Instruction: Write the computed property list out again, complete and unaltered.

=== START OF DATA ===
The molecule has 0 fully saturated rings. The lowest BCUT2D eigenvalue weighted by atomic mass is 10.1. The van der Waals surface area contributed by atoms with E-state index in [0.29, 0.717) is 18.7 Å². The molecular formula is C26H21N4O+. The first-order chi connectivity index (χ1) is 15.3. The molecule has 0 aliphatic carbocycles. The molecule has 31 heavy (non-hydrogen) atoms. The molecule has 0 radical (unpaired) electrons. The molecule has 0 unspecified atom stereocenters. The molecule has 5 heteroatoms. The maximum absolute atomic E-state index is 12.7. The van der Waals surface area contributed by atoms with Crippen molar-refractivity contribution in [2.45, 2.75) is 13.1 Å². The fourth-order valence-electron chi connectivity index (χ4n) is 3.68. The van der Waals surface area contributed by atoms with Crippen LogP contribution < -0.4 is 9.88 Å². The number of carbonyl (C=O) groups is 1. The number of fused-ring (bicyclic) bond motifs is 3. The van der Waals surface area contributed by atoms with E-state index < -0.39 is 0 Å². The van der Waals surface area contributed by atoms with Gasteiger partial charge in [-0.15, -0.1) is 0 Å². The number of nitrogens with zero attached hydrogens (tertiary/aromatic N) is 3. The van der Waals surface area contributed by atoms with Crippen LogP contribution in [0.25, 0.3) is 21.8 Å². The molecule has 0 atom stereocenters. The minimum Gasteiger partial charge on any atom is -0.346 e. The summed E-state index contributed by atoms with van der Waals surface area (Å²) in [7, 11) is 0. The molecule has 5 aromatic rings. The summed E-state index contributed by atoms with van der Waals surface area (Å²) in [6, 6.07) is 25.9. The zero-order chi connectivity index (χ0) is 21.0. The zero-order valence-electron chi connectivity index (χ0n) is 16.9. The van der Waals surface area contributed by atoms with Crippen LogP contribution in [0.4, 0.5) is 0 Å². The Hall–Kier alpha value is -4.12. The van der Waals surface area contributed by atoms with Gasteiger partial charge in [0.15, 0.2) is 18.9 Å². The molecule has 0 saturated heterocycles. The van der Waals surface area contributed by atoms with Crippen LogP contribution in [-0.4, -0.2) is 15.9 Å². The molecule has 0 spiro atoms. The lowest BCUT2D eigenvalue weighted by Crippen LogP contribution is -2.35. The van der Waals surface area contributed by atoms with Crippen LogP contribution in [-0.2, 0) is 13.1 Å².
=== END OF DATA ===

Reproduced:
The molecule has 0 fully saturated rings. The lowest BCUT2D eigenvalue weighted by atomic mass is 10.1. The van der Waals surface area contributed by atoms with E-state index in [0.29, 0.717) is 18.7 Å². The molecular formula is C26H21N4O+. The first-order chi connectivity index (χ1) is 15.3. The molecule has 0 aliphatic carbocycles. The molecule has 31 heavy (non-hydrogen) atoms. The molecule has 0 radical (unpaired) electrons. The molecule has 0 unspecified atom stereocenters. The molecule has 5 heteroatoms. The maximum absolute atomic E-state index is 12.7. The van der Waals surface area contributed by atoms with Crippen molar-refractivity contribution in [2.45, 2.75) is 13.1 Å². The fourth-order valence-electron chi connectivity index (χ4n) is 3.68. The van der Waals surface area contributed by atoms with Crippen LogP contribution < -0.4 is 9.88 Å². The number of carbonyl (C=O) groups is 1. The number of fused-ring (bicyclic) bond motifs is 3. The van der Waals surface area contributed by atoms with E-state index < -0.39 is 0 Å². The van der Waals surface area contributed by atoms with Gasteiger partial charge in [-0.15, -0.1) is 0 Å². The number of nitrogens with zero attached hydrogens (tertiary/aromatic N) is 3. The van der Waals surface area contributed by atoms with Crippen LogP contribution in [0.25, 0.3) is 21.8 Å². The molecule has 0 atom stereocenters. The minimum Gasteiger partial charge on any atom is -0.346 e. The summed E-state index contributed by atoms with van der Waals surface area (Å²) in [7, 11) is 0. The molecule has 5 aromatic rings. The summed E-state index contributed by atoms with van der Waals surface area (Å²) in [6, 6.07) is 25.9. The zero-order chi connectivity index (χ0) is 21.0. The zero-order valence-electron chi connectivity index (χ0n) is 16.9. The van der Waals surface area contributed by atoms with Crippen LogP contribution in [0.4, 0.5) is 0 Å². The Hall–Kier alpha value is -4.12. The van der Waals surface area contributed by atoms with Gasteiger partial charge in [0.15, 0.2) is 18.9 Å². The molecule has 0 saturated heterocycles. The van der Waals surface area contributed by atoms with Crippen LogP contribution in [-0.4, -0.2) is 15.9 Å². The molecule has 0 spiro atoms. The lowest BCUT2D eigenvalue weighted by Crippen LogP contribution is -2.35. The van der Waals surface area contributed by atoms with Crippen LogP contribution in [-0.2, 0) is 13.1 Å².